Yeast cells synthesize a typically eukaryotic mixture of phospholipids, using pathways and enzymes that are largely similar to those in higher eukaryotes, ensuring that insights generated using this model system will be relevant to human metabolism and health. Experiments are proposed that exploit the rapid and dramatic changes that occur in the synthesis and turnover of phospholipids, sphingolipids and storage lipids when inositol, a precursor of phospholipids in eukaryotes, is added or removed from the growth medium of actively dividing yeast cells. Many of the lipids that respond to inositol availability i yeast are implicated in stress response signaling in eukaryotic cells. Rapid changes occurring in such lipids in response to abrupt changes in inositol availability will be correlated to changes in signaling and gene expression. This strategy will be used to define the specific signaling roles of the lipids;phosphatidic acid, diacylglycerol, and phosphatidylinositol 4- phosphate and sphingolipids in the endoplasmic reticulum and the plasma membrane. Phosphatidic acid not only serves as a signaling lipid but is also a key precursor of phospholipids essential for membrane biogenesis. Alternatively, phosphatidic acid serves as precursor via dephosphorylation for the production of diacylgycerol, which in turn serves as a precursor in the synthesis of both phospholipids and triacylglycerol, a major component of lipid droplets. The metabolic regulation controlling the synthesis of triacylglycerol is highly relevant to understanding factors underlying human health related conditions, such as chronic obesity. In yeast cells starved for inositol, phospholipid synthesis decreases and triacylglycerol levels increase, mimicking metabolic changes leading to obesity. Experiments designed to probe the mechanism of this important regulation are proposed. Lipids and metabolites derived from them have been implicated in many of the complex signaling pathways that regulate membrane biogenesis, cell growth and proliferation in higher eukaryotes, including humans. However, the specific roles of individual lipids and related metabolites in these complex cellular processes are often obscured by the complexity of the metabolism involved and by the fact that many potential signaling lipids serve as precursors to other such lipids. Moreover, many of the signals generated during ongoing lipid metabolism are transient and the correct identification of the specific signaling molecule may depend on being able to measure it accurately and observe its flux in the context of active metabolism. The experiments described in this proposal exploit the advantages of the yeast model system and the rapidity of changes in correlated lipid metabolism and signaling to overcome such barriers.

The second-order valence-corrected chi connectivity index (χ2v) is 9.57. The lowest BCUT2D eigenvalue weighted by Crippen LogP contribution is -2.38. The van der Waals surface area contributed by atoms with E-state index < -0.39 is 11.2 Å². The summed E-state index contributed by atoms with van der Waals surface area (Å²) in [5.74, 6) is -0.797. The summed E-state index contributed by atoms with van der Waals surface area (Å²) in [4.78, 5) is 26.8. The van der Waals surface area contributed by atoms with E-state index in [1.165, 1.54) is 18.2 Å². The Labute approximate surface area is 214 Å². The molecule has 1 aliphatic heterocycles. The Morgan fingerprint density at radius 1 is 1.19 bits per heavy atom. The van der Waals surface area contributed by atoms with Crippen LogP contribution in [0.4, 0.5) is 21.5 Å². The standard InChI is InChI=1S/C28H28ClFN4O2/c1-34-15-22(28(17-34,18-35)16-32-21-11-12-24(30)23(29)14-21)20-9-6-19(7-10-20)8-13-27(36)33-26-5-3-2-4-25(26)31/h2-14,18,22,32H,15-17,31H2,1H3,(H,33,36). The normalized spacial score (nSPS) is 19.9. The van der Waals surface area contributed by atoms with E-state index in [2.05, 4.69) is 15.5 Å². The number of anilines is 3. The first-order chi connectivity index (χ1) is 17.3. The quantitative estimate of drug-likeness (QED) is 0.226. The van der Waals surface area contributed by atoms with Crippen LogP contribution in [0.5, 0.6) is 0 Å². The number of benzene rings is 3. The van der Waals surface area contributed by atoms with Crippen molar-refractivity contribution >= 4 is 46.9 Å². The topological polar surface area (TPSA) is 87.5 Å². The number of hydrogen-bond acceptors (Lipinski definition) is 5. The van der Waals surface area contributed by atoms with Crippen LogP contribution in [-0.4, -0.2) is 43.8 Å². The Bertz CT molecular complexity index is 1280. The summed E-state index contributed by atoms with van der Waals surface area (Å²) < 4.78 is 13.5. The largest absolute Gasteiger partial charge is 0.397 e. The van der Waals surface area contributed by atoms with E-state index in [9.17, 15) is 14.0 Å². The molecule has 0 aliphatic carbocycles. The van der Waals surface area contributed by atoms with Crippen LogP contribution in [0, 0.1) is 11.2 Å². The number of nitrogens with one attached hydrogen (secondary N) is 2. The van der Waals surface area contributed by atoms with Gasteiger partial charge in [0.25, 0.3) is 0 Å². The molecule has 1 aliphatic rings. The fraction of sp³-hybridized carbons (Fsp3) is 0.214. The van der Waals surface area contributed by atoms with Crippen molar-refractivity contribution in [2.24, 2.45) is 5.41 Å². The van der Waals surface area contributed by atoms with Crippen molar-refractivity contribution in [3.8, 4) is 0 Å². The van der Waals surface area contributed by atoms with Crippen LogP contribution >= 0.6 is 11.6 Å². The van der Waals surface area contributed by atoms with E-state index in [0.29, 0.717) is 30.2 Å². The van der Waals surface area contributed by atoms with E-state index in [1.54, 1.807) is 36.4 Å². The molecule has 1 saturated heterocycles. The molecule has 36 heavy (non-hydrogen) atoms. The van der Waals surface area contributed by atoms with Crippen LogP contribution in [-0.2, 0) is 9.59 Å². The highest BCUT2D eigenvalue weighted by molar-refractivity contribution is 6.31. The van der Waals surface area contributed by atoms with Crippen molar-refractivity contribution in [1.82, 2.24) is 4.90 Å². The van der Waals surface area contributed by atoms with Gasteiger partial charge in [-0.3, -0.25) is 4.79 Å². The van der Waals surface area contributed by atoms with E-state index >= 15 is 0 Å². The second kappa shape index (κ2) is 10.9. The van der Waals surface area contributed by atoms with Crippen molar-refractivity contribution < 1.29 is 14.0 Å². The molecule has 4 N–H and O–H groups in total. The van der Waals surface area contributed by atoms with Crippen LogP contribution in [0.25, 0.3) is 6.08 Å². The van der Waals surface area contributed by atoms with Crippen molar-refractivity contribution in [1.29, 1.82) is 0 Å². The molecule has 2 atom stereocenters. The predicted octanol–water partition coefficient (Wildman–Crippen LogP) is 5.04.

An understanding of the regulation of lipid metabolism is critical in dealing with chronic conditions such as obesity, diabetes, and atherosclerosis. Yeast is an excellent model system for such studies since the relevant pathways are common to yeast and mammals and the major enzymes are homologous, ensuring that insights derived from yeast will generate knowledge relevant to human health.
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